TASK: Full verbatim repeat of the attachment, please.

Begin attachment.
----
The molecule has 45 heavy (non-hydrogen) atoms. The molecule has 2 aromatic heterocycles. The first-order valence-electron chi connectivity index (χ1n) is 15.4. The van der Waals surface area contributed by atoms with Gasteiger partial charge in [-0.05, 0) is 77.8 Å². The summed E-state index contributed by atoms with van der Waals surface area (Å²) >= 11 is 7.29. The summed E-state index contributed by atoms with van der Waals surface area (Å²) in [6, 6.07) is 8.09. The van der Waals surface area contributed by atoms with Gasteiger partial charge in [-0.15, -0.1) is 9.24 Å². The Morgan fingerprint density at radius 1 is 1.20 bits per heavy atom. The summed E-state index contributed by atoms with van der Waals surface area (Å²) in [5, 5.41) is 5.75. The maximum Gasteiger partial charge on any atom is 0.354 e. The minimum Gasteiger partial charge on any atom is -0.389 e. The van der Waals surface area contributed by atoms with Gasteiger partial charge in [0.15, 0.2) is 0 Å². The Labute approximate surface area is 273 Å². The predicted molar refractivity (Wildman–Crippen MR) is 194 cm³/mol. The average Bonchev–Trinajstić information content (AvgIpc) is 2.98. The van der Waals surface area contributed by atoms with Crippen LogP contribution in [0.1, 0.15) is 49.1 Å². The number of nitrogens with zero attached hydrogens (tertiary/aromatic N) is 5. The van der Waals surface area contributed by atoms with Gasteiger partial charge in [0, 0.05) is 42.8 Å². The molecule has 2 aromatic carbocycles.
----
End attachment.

The molecule has 45 heavy (non-hydrogen) atoms. The molecule has 2 aromatic heterocycles. The first-order valence-electron chi connectivity index (χ1n) is 15.4. The van der Waals surface area contributed by atoms with Gasteiger partial charge in [-0.05, 0) is 77.8 Å². The summed E-state index contributed by atoms with van der Waals surface area (Å²) >= 11 is 7.29. The summed E-state index contributed by atoms with van der Waals surface area (Å²) in [6, 6.07) is 8.09. The van der Waals surface area contributed by atoms with Gasteiger partial charge in [-0.15, -0.1) is 9.24 Å². The Morgan fingerprint density at radius 1 is 1.20 bits per heavy atom. The summed E-state index contributed by atoms with van der Waals surface area (Å²) in [5, 5.41) is 5.75. The maximum Gasteiger partial charge on any atom is 0.354 e. The minimum Gasteiger partial charge on any atom is -0.389 e. The van der Waals surface area contributed by atoms with Gasteiger partial charge in [0.15, 0.2) is 0 Å². The Labute approximate surface area is 273 Å². The predicted molar refractivity (Wildman–Crippen MR) is 194 cm³/mol. The average Bonchev–Trinajstić information content (AvgIpc) is 2.98. The van der Waals surface area contributed by atoms with Crippen LogP contribution in [0.1, 0.15) is 49.1 Å². The number of nitrogens with zero attached hydrogens (tertiary/aromatic N) is 5. The van der Waals surface area contributed by atoms with Gasteiger partial charge in [0, 0.05) is 42.8 Å². The molecule has 2 aromatic carbocycles.